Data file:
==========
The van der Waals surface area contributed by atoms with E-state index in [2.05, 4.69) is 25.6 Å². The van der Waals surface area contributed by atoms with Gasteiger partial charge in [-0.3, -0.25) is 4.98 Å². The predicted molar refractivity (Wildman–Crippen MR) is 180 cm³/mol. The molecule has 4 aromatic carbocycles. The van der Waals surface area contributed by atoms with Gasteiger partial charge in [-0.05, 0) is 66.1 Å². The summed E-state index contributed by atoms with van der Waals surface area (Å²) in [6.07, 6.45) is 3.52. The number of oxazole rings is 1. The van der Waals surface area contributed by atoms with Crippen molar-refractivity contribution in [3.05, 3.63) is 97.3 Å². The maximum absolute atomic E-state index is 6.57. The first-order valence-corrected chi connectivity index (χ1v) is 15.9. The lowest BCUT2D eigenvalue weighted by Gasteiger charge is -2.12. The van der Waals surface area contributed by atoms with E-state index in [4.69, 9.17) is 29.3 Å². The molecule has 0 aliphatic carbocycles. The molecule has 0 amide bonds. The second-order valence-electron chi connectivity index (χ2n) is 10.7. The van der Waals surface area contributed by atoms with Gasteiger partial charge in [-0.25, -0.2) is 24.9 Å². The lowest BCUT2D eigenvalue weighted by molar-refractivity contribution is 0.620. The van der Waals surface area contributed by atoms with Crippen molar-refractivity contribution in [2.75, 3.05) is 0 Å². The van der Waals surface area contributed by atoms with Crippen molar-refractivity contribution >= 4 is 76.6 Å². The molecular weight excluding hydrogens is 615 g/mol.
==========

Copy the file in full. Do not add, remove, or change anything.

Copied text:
The van der Waals surface area contributed by atoms with E-state index in [2.05, 4.69) is 25.6 Å². The van der Waals surface area contributed by atoms with Gasteiger partial charge in [-0.3, -0.25) is 4.98 Å². The predicted molar refractivity (Wildman–Crippen MR) is 180 cm³/mol. The molecule has 4 aromatic carbocycles. The van der Waals surface area contributed by atoms with Gasteiger partial charge in [-0.05, 0) is 66.1 Å². The summed E-state index contributed by atoms with van der Waals surface area (Å²) in [6.07, 6.45) is 3.52. The number of oxazole rings is 1. The van der Waals surface area contributed by atoms with Crippen molar-refractivity contribution in [3.05, 3.63) is 97.3 Å². The maximum absolute atomic E-state index is 6.57. The first-order valence-corrected chi connectivity index (χ1v) is 15.9. The lowest BCUT2D eigenvalue weighted by Gasteiger charge is -2.12. The van der Waals surface area contributed by atoms with E-state index in [4.69, 9.17) is 29.3 Å². The molecule has 0 aliphatic carbocycles. The molecule has 0 amide bonds. The second-order valence-electron chi connectivity index (χ2n) is 10.7. The van der Waals surface area contributed by atoms with Gasteiger partial charge in [-0.25, -0.2) is 24.9 Å². The lowest BCUT2D eigenvalue weighted by molar-refractivity contribution is 0.620. The van der Waals surface area contributed by atoms with Crippen molar-refractivity contribution in [2.75, 3.05) is 0 Å². The van der Waals surface area contributed by atoms with Crippen molar-refractivity contribution >= 4 is 76.6 Å². The molecular weight excluding hydrogens is 615 g/mol.